Thus, you will find the costal impression on the lateral or costal surface of the right and left lungs of the cows.
The medial surface of both lungs is extensive and possesses two parts –
- Vertebral part – related to the bodies of the thoracic vertebrae, and
- The larger mediastinum part – is concave and relates to the heart and pericardium,
You will find the concave and deep cardiac impression on the medial surface of the lungs. The right lung of a cow shows a more deep and more extensive cardiac impression.
The whole lungs cover with the pleura (a thin serous membrane). But above the cardiac impression, you will not find any pleural covering.
You will find the bronchi, vessels, lymphatic, and nerves in this area. This is known as the hilus of the cow’s lungs.
Borders and cardiac notch of the cow lungs
You will find dorsal, ventral, and basal borders in the structure of both right and left lungs. Here, the dorsal border of the cow lungs is thick and rounded.
Again, the basal border is smooth and rounded in the cows lungs. This basal border separates the diaphragmatic surface from the medial surface of the lungs.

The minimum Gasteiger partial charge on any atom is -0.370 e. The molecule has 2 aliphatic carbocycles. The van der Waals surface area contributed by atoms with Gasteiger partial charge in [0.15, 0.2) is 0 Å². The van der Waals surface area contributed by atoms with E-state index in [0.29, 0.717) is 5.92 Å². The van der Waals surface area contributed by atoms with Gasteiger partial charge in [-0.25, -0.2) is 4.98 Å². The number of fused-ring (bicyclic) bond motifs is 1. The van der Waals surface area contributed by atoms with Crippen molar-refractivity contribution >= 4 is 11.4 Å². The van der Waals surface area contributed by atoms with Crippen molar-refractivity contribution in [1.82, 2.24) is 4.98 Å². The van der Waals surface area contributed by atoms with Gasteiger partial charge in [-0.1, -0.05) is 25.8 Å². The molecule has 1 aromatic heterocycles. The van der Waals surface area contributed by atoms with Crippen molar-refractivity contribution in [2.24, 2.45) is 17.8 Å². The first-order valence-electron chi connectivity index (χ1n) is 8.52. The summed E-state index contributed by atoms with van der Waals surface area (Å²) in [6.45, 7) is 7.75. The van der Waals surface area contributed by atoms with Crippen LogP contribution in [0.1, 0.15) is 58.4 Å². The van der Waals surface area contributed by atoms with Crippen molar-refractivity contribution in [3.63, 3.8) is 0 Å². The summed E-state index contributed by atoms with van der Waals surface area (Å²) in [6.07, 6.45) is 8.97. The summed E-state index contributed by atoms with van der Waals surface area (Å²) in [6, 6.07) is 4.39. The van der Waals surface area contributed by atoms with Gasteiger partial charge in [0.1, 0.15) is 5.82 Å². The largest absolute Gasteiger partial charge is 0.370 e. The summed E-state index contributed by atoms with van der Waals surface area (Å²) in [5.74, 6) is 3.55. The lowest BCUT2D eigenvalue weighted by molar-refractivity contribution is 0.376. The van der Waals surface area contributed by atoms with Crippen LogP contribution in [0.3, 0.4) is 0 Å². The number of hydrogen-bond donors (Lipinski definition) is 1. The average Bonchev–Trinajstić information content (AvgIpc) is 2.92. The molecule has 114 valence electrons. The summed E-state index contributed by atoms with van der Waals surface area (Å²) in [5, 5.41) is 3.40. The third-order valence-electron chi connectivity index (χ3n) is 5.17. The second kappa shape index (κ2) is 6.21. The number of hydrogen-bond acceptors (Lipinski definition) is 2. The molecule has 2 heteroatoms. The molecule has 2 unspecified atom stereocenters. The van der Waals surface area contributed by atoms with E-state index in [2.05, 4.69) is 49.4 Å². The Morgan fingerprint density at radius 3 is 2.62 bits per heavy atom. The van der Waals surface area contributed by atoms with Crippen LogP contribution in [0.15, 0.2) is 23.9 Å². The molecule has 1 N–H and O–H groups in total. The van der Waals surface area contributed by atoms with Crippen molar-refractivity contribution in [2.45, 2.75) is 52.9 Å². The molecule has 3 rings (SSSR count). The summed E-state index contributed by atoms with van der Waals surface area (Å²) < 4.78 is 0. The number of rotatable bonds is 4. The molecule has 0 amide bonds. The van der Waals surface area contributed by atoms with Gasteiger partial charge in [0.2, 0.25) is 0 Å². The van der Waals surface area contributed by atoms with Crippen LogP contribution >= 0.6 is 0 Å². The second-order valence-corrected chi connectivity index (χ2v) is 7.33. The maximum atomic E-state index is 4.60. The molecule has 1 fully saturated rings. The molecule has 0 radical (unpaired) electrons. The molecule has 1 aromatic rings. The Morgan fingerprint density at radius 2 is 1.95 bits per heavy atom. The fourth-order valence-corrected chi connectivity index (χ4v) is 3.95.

The ventral border of each lung is sharp and irregular. You will find an identical cardiac notch in the ventral border of the cow’s lungs.
It is small and variable in size for the right lung of the cows. But the left lung of a cow shows an L-formed cardiac notch on its ventral border.
Cow respiratory system diagram
Now, let’s see the overview of the cow respiratory system labeled diagram. Here, I tried to show you every passage (both upper and lower) tracts and different lobes of both lungs.
From the nostril to the lungs from the ox respiratory system are identified in the labeled diagram. The conchae and meatus from the cow’s nasal cavity are also identified in the diagram.
I showed you the 4 different laryngeal cartilage from the cow larynx in the diagram. Let’s see the U-shaped tracheal cartilaginous rings on the provided diagram.
The diagram also shows the three bronchus – apical (on right side) and two primary (right and left) of the cow’s trachea.
Finally, 4 lobes from the right lung and 2 lobes from the left lung are also identified in the cow lung labeled diagram. The cow lung diagram also shows the base, apex, surfaces, and borders.